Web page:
The Infocomm Accessibility Centre Launches Tweet Meet 2011 to Help More People with Disabilities Join the Social Networking World

Media Release for The Tweet Meet 2011

18 Jul 2011

The Infocomm Accessibility Centre launches Tweet Meet 2011 to help more people with disabilities join the social networking world


18 July 2011, Singapore – The Infocomm Accessibility Centre (IAC) announced today the launch of this year’s Tweet Meet, a civic movement aimed at encouraging members of the public to help narrow the digital divide for people with disabilities (PWDs). For the sophomore edition, this civic movement will see more than 10 volunteers who will visit the homes of 40 PWDs to personally deliver, set-up and connect them onto social networking sites such as Twitter, Facebook, Windows Live and Skype so that the recipients can plug into social media and widen their social circle.

This year’s Tweet Meet will be held completely online, where members of the Singapore public are encouraged to join this civic movement via Twitter at #Nothing_Less and on Facebook at Infocomm Accessibility Centre to help empower PWDs through the power of technology.

The IAC offers IT training for people across disability types, including physical, intellectual, visual and hearing-related impairments, and works with 23 voluntary welfare organisations to provide IT training for their clients.

The centre, managed by the Society for the Physically Disabled, provides basic-level courses on computer fundamentals up to intermediate-level training to prepare PWDs for employment. As of 1 July 2011, more than 4,000 training places comprising IT training sessions, apprenticeship training sessions and assistive technology training sessions have been offered to more than 1,000 trainees. Currently, 26 of these trainees who have completed the apprenticeship programme successfully secured employment.

The Tweet Meet aims to drum up greater awareness of the IAC and encourage more PWDs to take up IT training.

To inject more interest among PWDs, the IAC is expanding its reach this year to benefit 40 recipients with netbooks donated by Microsoft Singapore.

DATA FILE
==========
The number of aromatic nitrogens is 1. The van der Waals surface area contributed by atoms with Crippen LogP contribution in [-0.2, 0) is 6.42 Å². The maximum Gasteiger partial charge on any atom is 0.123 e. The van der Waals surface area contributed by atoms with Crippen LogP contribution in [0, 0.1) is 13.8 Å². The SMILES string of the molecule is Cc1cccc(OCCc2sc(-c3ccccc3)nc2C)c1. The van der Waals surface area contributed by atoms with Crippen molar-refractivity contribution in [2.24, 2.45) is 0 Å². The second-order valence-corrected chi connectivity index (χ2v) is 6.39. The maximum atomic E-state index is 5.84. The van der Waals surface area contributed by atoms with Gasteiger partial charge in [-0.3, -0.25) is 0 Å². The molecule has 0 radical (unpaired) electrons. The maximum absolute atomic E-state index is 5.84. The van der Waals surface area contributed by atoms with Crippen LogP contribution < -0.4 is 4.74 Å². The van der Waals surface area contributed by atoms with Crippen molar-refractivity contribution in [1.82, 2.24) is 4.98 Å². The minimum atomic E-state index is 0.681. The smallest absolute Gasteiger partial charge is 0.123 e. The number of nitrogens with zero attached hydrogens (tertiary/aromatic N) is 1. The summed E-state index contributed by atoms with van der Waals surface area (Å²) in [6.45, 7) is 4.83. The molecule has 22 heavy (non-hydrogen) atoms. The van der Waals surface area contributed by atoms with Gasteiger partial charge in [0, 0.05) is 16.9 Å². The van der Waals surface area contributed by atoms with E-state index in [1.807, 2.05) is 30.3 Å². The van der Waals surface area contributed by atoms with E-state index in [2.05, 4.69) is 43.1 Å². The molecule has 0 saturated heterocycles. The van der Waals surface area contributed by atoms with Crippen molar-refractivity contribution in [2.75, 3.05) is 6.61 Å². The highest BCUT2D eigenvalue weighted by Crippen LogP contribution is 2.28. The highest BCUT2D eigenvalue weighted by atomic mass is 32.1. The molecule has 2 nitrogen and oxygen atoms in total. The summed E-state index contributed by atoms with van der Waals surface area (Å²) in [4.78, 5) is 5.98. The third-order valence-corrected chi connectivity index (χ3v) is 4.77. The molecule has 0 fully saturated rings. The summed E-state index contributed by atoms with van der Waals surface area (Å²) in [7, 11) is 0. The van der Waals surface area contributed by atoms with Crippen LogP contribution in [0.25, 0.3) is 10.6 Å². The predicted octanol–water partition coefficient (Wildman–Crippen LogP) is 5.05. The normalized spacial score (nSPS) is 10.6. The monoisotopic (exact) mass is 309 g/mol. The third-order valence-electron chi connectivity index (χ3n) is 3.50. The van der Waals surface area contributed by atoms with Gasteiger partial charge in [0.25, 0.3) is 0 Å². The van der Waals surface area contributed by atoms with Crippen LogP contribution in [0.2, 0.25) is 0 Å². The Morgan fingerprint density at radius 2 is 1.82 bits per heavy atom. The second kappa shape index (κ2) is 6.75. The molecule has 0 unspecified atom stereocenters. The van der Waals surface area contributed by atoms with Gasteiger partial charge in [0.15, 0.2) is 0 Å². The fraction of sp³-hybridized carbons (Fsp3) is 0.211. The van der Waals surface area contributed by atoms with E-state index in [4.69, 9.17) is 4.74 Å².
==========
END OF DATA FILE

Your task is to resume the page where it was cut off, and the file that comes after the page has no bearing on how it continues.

These 40 netbooks will give a new lease of life to the recipients with disabilities, as the highly portable sets will not only help connect them onto the Internet, it will also give them an opportunity to meet new friends and learn new things. Some of the Microsoft’s staff will also be joining the volunteer expedition to deliver the netbooks and help connect the recipients to the social networking media sites.

‘Microsoft’s Unlimited Potential efforts are a long-term commitment to use technology, training and partnerships to transform education, foster local innovation, and enable jobs and opportunities to sustain a continuous cycle of social and economic growth for people who are not yet realizing the benefits of technology. With the wide variety of assistive programmes and technology tools available, people with disabilities can just as easily learn computer skills as any other person. We are glad we are able to do a part in contributing to the advancement of more people with disabilities in Singapore,” said Jessica Tan, Managing Director, Microsoft Singapore.

Royson Poh, Senior Assistant Director, Technology & Vocational Training at the IAC, agrees: ‘Through the Tweet Meet, we hope to connect as many people with disabilities to the online world. People with disabilities are a part of our society but their disabilities very often result in physical or psychological isolation. Through the Tweet Meet and training at the IAC, we are able to help them to widen their social circle and build up their confidence.”

The inaugural Tweet Meet held in 2010 had a similar component where volunteers from Singapore Polytechnic visited the homes of 12 PWDs to set up webcams and microphones on their home computers and at the same time, helped to connect the recipients via Twitter, Facebook and Skype.

To ensure PWDs continue learning, volunteers for this year’s expedition will befriend the PWD on their own Facebook and Twitter accounts and continue communicating with the recipient for a month after the initial connection.

While last year’s Tweet Meet attracted the attention of more than 200 people who joined the online movement on Twitter and Facebook, IAC hopes more people will join the cause this year.

“We encourage more Singapore residents to step up and join us online for Tweet Meet. You can make a difference in someone’s life by befriending them online and showing them how to use social media to their advantage,” added Royson.

You can be a part of the Tweet Meet community by clicking on the Facebook and Twitter icons on the IAC Homepage at Follow and participate in conversations on IAC’s Facebook wall and discussions.

To lead your voice to our cause in empowering people with disabilities to settle for ‘Nothing Less’ than their full potential, add your Tweets with #Nothing_Less on Twitter and show your support to help enable more PWDs in Singapore. Videos of the volunteer expedition to the homes of 40 PWDs will also be shared on the IAC website from 26 July onwards.